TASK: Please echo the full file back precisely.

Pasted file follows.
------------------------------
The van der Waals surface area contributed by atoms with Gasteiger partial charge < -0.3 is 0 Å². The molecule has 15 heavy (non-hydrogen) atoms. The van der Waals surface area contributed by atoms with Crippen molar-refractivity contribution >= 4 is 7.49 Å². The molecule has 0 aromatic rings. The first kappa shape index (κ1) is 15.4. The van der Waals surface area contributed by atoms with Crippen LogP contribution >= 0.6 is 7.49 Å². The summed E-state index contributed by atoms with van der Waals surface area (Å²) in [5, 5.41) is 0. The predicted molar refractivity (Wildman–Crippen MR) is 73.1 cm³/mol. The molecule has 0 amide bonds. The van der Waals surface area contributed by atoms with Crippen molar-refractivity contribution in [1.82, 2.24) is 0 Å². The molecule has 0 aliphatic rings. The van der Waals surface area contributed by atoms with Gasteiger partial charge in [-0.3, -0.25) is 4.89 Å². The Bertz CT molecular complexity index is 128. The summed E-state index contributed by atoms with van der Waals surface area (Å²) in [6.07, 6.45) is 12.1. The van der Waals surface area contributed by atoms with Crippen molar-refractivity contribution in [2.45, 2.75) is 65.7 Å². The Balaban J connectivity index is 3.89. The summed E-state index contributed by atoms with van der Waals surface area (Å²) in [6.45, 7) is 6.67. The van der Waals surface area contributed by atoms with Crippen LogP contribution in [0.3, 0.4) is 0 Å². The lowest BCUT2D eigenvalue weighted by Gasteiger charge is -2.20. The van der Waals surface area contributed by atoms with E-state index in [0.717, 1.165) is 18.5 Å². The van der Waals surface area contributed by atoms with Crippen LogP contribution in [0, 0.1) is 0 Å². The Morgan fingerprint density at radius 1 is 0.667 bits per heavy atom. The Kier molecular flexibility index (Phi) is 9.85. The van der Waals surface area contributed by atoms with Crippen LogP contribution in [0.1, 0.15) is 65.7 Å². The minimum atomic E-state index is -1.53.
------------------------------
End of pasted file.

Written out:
The van der Waals surface area contributed by atoms with Gasteiger partial charge < -0.3 is 0 Å². The molecule has 15 heavy (non-hydrogen) atoms. The van der Waals surface area contributed by atoms with Crippen molar-refractivity contribution >= 4 is 7.49 Å². The molecule has 0 aromatic rings. The first kappa shape index (κ1) is 15.4. The van der Waals surface area contributed by atoms with Crippen LogP contribution >= 0.6 is 7.49 Å². The summed E-state index contributed by atoms with van der Waals surface area (Å²) in [5, 5.41) is 0. The predicted molar refractivity (Wildman–Crippen MR) is 73.1 cm³/mol. The molecule has 0 amide bonds. The van der Waals surface area contributed by atoms with Crippen molar-refractivity contribution in [1.82, 2.24) is 0 Å². The molecule has 0 aliphatic rings. The van der Waals surface area contributed by atoms with Gasteiger partial charge in [-0.3, -0.25) is 4.89 Å². The Bertz CT molecular complexity index is 128. The summed E-state index contributed by atoms with van der Waals surface area (Å²) in [6.07, 6.45) is 12.1. The van der Waals surface area contributed by atoms with Crippen molar-refractivity contribution in [2.45, 2.75) is 65.7 Å². The Balaban J connectivity index is 3.89. The summed E-state index contributed by atoms with van der Waals surface area (Å²) in [6.45, 7) is 6.67. The van der Waals surface area contributed by atoms with Crippen LogP contribution in [0.3, 0.4) is 0 Å². The lowest BCUT2D eigenvalue weighted by Gasteiger charge is -2.20. The van der Waals surface area contributed by atoms with E-state index in [0.717, 1.165) is 18.5 Å². The van der Waals surface area contributed by atoms with Crippen LogP contribution in [0, 0.1) is 0 Å². The Morgan fingerprint density at radius 1 is 0.667 bits per heavy atom. The Kier molecular flexibility index (Phi) is 9.85. The van der Waals surface area contributed by atoms with Crippen LogP contribution in [0.1, 0.15) is 65.7 Å². The minimum atomic E-state index is -1.53.